Susan Kaplar conceived of the new exhibit, "Tempos: Muse and Motion," featured in the lobby of the Brooks Center.

Susan Kaplar conceived of the new exhibit, “Tempos: Muse and Motion,” featured in the lobby of the Brooks Center.

CLEMSON — Susan Kaplar, business manager for the Brooks Center for the Performing Arts at Clemson University, long had a dream to merge her interest in the visual arts with her love of the performing arts. Her idea was to present visual artwork accompanied by interpretations of that art in the forms of music and movement theater.

That now is an exhibit called “Tempos: Muse and Motion” that will be in the Brooks Center lobby until March 14. It is being presented by the Brooks Center and the Center for Visual Arts.

Two performances will accompany the exhibit: on Tuesday, March 11, and Thursday, March 13. Both begin at 6:30 p.m.

A painter in her spare time, one of Kaplar’s personal goals was to volunteer at Lee Gallery to learn how to present an art exhibit, but found an opportunity when she spoke with Denise Woodward-Detrich, its director.

“When I started talking to Denise, she quickly told me that volunteering and interning go hand in hand,” Kaplar wrote on her blog, Muse and Motion, with is devoted to the project. “What better way to learn what goes into putting an exhibition together than by working together to create one? I told her about my vision, and she suggested presenting it in the lobby of the Brooks Center.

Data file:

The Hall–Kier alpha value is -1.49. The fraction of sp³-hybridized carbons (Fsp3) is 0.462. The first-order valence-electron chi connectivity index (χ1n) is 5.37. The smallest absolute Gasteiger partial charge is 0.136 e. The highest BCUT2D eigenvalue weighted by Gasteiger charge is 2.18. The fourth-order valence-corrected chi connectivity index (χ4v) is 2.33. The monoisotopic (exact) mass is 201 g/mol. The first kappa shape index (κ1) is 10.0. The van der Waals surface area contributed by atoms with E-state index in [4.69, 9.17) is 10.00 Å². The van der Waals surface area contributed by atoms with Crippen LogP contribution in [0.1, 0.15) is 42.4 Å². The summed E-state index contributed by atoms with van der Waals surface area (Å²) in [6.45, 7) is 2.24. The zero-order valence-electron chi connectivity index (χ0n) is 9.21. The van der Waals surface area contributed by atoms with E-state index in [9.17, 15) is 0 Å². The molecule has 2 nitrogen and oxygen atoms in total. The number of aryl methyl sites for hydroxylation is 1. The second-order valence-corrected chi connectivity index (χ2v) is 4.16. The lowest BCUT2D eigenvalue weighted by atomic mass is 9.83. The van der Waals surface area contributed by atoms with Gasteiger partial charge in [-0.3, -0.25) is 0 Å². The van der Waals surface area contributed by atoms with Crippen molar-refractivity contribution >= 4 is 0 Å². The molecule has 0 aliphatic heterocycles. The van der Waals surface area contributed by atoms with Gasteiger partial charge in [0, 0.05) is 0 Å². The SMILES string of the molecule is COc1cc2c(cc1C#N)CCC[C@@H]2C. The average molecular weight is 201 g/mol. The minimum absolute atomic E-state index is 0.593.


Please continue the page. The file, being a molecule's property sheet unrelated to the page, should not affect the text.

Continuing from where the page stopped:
“I came up with the idea of ‘tempos’ as the main theme and chose several musical terms that are associated with the speed at which a piece of music is played,” she said.

The 15 pieces in the exhibit are the work of undergraduate and graduate students and begin with pieces that visually convey slow tempos (in musical terms, “grave” or “adagio”), before moving to those with moderate (“andante,” “moderato”) and fast tempos (“vivace,” “presto”).

Woodward-Detrich says that a partnership between the visual and performing arts is a natural fit. “There are a lot of similarities in the language we use to describe visual and performing arts. The pieces we chose represented that overlap.”

The project’s organizers have planned two evenings in which the performing arts will respond to the visual arts.

On Tuesday, March 11, before the performance of dance ensemble “Flamenco Vivo,” Clemson University Symphony Orchestra conductor Andrew Levin will lead a string trio that will perform a variety of musical selections that mirror these tempo markings. On Thursday, March 13, before the performance of “Driving Miss Daisy,” Brooks Center director Lillian Harder will do the same, but this time with piano instead of strings. On both occasions, acting professor Kerrie Seymour will lead a group of students who will perform movement pieces in reaction to both the displayed artwork and the live music.

“If this somehow inspires somebody to start moving, start creating, start feeling free to ‘respond’ in some way to the art, then I have accomplished my goal,” Kaplar said. “I know how art makes me feel. I guess I want to share that opportunity with someone who may not know that art can inspire them, too.”

The exhibit also is open 1-5 p.m. weekdays. Some artworks are available for purchase by visiting the marketplace website. Evening performances and viewings are free to the public and do not require paid admission to Brooks Center performances.